2. Do NOT ask about a teammate’s surgery status.
Imagine having someone you barely know ask you really invasive personal questions about your genitals in the most insensitive way possible. This is what it feels like to have people ask you “are you pre-op or post-op?” “Have you had the surgery?” or any of the multiple asinine ways in which people ask if a trans person has had genital altering surgeries such as Sexual Reassignment Surgery (SRS). Not only is it incredibly rude and insensitive, but frankly it’s none of your freaking business. The surgery status of a woman who is transexual has absolutely no bearing on competitive fairness, WFTDA eligibility, or her identity as female. So don’t ask.
3. DO create a trans affirming gender policy.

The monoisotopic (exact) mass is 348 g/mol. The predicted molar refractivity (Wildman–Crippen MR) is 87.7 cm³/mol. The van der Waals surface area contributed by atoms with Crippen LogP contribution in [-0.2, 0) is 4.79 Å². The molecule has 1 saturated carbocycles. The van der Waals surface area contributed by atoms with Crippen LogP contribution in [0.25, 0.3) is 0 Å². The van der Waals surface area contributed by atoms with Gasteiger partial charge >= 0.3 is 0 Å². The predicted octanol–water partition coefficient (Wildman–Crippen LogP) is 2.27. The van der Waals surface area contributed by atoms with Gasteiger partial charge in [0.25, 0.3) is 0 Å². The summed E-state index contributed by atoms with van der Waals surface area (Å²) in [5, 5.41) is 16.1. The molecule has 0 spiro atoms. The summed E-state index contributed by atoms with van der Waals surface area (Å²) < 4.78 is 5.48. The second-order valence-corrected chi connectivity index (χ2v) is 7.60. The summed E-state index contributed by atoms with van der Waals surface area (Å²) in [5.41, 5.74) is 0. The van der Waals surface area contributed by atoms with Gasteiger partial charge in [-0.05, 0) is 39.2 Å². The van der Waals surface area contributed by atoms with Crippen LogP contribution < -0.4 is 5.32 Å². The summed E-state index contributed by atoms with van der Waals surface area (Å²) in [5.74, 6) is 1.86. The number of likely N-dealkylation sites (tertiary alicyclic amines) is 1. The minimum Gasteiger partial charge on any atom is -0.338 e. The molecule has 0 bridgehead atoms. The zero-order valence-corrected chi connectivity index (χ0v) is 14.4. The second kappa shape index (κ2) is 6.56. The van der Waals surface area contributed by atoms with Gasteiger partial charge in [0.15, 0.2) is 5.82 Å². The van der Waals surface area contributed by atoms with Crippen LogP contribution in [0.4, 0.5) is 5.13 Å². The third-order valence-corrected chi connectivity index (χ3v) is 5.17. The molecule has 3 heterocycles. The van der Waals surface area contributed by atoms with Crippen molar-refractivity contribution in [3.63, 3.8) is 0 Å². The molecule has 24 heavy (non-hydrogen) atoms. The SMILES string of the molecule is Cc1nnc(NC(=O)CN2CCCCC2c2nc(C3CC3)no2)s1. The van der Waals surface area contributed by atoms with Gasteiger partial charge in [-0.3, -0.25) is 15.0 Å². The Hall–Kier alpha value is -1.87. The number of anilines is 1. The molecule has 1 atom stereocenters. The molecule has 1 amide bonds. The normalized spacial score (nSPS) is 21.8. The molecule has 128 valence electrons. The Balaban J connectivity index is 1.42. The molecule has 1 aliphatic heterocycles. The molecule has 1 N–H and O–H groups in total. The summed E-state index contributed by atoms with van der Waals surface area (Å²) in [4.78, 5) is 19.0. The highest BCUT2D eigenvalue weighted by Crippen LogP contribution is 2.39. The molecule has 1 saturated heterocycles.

The WFTDA already has a very liberal gender policy that both supports trans women, as well as provide a guideline for competitive fairness. However that policy only applies to chartered skaters. I would highly recommend that your league create it’s own gender policy that erases any question about your league being supportive of trans women skaters. When I first started skating for Garden State Rollergirls in New Jersey one of the first things I did was check the league’s gender policy. Which I was happy to learn stated that eligible skaters must “ be a female, identifying and living daily life as a woman, 18 years of age or older.” I highly recommend using GSR’s gender policy as a model for your league because it uses the individual’s identity and life as the measure of her womanhood and not someone else’s standard. What this did was essentially calm any concerns I initially had about the league, and derby as a whole being an accepting place for me. While an inclusive gender policy will not suddenly make everyone on a team or league open and accepting of trans women, what it will do is set the tone and climate of the league for being trans inclusive and provide trans skaters with a shield of institutional support should any issues of discrimination arise.